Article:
Unfortunately for fireflies, they prefer the same habitats that mosquitoes prefer. In my part of the country, the county does not spray for mosquito control, at least where I live. When they get bad and I must be outside, I use repellant and mosquitoes do not bother me. By the way, I detest DEET, the active ingredient in most repellants. However, there is a repellant that is not oily, will not harm plastics, and is just about as effective as DEET. It is called picaridin (or icaridin). Both OFF! brand and REPEL brand carry picaridin preparations, and I can tell you from experience that it works well (you might have to apply it a little more often than DEET based preparations) and is not unpleasant like DEET is.
Here are the structural formulae for both:
Picaridin (1-piperidinecarboxylic acid 2-(2-hydroxyethyl)-1-methylpropylester)
As I was rooting around for information for this piece I found how fireflies modulate their flashes. It is a rather complex mechanism, but it does involve the supply of oxygen to the activated complex mentioned last week. It turns out that the firefly can, by control by its nervous system, divert oxygen to mitochondria to produce ATP (regenerating it from the production of the activated complex). When the firefly "decides" to flash, it releases the neurotransmitter octopamine. This in turn triggers the enzyme nitric oxide synthase to release nitric oxide. The release of nitric oxide inhibits the mitochondria from using oxygen, making oxygen from respiration available to oxidize the activated complex, thus causing flashing. Here is a structural formula for octopamine:
Note that it is structurally similar to the human neurotransmitter norepinephrine:
What is interesting is that nitric oxide (NO) is the same mediator that is increased in concentration when the drugs used for erectile dysfunction are taken by human males. Nitric oxide is indeed a love potion for both man and beast!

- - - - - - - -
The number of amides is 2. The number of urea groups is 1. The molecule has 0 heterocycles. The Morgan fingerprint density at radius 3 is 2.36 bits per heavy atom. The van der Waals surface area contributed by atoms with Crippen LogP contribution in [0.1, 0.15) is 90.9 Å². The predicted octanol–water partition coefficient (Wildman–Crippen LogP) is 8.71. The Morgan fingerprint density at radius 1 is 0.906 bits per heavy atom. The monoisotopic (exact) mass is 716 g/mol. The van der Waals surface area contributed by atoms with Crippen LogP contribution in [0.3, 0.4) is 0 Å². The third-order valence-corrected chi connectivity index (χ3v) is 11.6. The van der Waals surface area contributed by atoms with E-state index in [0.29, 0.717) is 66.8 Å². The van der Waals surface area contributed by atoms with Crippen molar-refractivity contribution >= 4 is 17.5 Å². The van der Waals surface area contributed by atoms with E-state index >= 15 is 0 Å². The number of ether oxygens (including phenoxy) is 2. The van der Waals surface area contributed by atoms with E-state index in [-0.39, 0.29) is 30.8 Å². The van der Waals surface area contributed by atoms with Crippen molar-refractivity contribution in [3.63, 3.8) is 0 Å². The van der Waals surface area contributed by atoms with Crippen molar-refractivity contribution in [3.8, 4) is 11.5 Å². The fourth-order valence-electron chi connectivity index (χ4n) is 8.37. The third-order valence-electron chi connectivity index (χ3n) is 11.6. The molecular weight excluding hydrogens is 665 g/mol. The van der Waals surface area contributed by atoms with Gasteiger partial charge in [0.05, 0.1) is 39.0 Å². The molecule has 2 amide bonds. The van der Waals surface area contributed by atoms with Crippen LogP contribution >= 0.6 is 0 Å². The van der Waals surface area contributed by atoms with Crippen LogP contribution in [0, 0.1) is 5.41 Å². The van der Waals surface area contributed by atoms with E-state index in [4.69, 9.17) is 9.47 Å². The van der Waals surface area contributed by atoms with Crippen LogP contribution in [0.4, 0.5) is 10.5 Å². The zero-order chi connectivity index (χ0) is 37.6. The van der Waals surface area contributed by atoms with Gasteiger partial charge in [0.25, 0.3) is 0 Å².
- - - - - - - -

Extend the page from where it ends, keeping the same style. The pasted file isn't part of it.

Here is link to a really cool .mov motion picture of fireflies being placed into a container with artificially enhanced NO levels. This file is around 82 MB, so expect to wait a while before you watch. You have to have Quicktime to view it. Pretty cool!
Here is another video about energy costs and predation costs for flashing. It is short but interesting:
All in all, fireflies are really cool little buggers that provide lots of entertainment, especially for little ones and those who love the little ones. The squeals of joy when a child catches yet another firefly and puts it in the jar are sounds that just have no match anywhere. I hope to be able to participate in that tonight, so if I am late for Comment Time you know why. I WILL show up for Comment Time, I think. It all depends.
Well, you have done it again! You have wasted many more einsteins of perfectly good photons reading this piece about photon producing beetles. And even though the Fox "News" Channel realizes that they are being hyperbolic about the "leak problem" when then read me say it, I always learn much more than I could possibly hope to teach by writing this series, so keep those comments, questions, corrections, and other feedback coming! Tips and recs are also always welcome.
As I said, I shall be here for Comment Time (although maybe late) and shall stay as long as comments warrant. Tomorrow evening I expect to be back for Review Time at 9:00 Eastern.
Doc, aka Dr. David W. Smith